Jeb Tingle, senior research engineer at the U.S. Army Corps of Engineers (USACE) Engineer Research and Development Center (ERDC) in Vicksburg, Miss., delivered the plenary address at GeoDallas on Oct. 17 on “Advancing the Nation’s Infrastructure: The USACE Role.”
“There’s a big role for research and innovation,” Tingle said. “Doing business as usual won’t give us the desired results.”
But it’s not that simple to pivot to more geosynthetics research and incorporating innovation, despite recent success such as language in the FAA Reauthorization Act of 2018 encouraging the consideration of innovative solutions such as geosynthetics.
“Some people don’t want to change or do anything new because there is risk associated with it,” Tingle said. Failure is punished, innovation is not rewarded, and there is an existing paradigm.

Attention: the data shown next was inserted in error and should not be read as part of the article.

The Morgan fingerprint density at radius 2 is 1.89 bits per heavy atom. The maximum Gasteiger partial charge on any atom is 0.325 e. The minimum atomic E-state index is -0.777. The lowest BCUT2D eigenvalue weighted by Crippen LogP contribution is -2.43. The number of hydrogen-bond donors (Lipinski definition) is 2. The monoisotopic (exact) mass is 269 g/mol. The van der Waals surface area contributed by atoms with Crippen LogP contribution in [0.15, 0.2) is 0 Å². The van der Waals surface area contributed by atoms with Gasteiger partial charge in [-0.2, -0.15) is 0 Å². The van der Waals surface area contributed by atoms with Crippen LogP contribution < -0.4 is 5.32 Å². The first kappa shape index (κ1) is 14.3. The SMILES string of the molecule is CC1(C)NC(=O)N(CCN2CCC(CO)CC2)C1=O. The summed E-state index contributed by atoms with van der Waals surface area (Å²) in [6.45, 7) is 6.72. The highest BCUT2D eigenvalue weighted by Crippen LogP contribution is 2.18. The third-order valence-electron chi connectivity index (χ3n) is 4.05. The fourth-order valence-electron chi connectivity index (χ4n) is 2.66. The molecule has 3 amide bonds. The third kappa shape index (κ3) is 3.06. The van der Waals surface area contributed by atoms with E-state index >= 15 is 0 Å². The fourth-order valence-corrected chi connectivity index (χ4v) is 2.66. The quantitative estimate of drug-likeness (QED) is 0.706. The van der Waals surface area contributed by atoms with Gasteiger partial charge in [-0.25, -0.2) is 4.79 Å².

Reasons for this include the lack of consistent, proven performance information and a bipartisan political climate that expect “doing more with less” and emphasizes “shovel-ready” projects, which encourages doing things in ways that have been done many times before.
Tingle pointed out that the ASCE Infrastructure Report Cards for 2013 and 2017 saw no change in “grade” in the “Roads” category, scoring only a D rating.
Because “things are not improving,” as Tingle noted referring to the ASCE report cards, the ERDC is investigating improving performance, reducing costs, solving difficult problems, developing new ideas into realistic solutions and delivering innovative products using geosynthetics.
The ERDC is also looking to partner with private industry to develop innovative solutions using geosynthetic products, Tingle said. Issues with everything from helicopter pads to levee construction have been solved with such public/private partnerships with geosynthetics companies.